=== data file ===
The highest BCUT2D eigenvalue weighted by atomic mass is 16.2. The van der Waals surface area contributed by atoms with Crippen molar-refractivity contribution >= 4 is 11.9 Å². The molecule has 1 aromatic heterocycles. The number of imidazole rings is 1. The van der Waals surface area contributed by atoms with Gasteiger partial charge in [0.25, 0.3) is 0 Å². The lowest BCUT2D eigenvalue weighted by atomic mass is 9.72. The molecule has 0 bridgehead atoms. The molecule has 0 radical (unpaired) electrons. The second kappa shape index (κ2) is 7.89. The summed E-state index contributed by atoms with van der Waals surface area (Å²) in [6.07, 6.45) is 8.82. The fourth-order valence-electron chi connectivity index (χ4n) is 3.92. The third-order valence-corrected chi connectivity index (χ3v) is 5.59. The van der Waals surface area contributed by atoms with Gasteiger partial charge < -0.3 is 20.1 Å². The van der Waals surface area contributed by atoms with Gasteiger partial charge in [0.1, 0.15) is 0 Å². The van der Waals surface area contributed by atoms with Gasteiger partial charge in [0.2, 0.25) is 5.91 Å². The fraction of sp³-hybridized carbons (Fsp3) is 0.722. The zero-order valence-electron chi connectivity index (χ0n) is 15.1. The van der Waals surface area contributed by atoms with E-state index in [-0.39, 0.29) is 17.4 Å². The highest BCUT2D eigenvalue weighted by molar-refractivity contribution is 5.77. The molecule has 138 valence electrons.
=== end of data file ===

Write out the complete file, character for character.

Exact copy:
The highest BCUT2D eigenvalue weighted by atomic mass is 16.2. The van der Waals surface area contributed by atoms with Crippen molar-refractivity contribution >= 4 is 11.9 Å². The molecule has 1 aromatic heterocycles. The number of imidazole rings is 1. The van der Waals surface area contributed by atoms with Gasteiger partial charge in [0.25, 0.3) is 0 Å². The lowest BCUT2D eigenvalue weighted by atomic mass is 9.72. The molecule has 0 bridgehead atoms. The molecule has 0 radical (unpaired) electrons. The second kappa shape index (κ2) is 7.89. The summed E-state index contributed by atoms with van der Waals surface area (Å²) in [6.07, 6.45) is 8.82. The fourth-order valence-electron chi connectivity index (χ4n) is 3.92. The third-order valence-corrected chi connectivity index (χ3v) is 5.59. The van der Waals surface area contributed by atoms with Gasteiger partial charge < -0.3 is 20.1 Å². The van der Waals surface area contributed by atoms with Gasteiger partial charge in [0.1, 0.15) is 0 Å². The van der Waals surface area contributed by atoms with Gasteiger partial charge in [0.2, 0.25) is 5.91 Å². The fraction of sp³-hybridized carbons (Fsp3) is 0.722. The zero-order valence-electron chi connectivity index (χ0n) is 15.1. The van der Waals surface area contributed by atoms with E-state index in [-0.39, 0.29) is 17.4 Å². The highest BCUT2D eigenvalue weighted by molar-refractivity contribution is 5.77. The molecule has 138 valence electrons.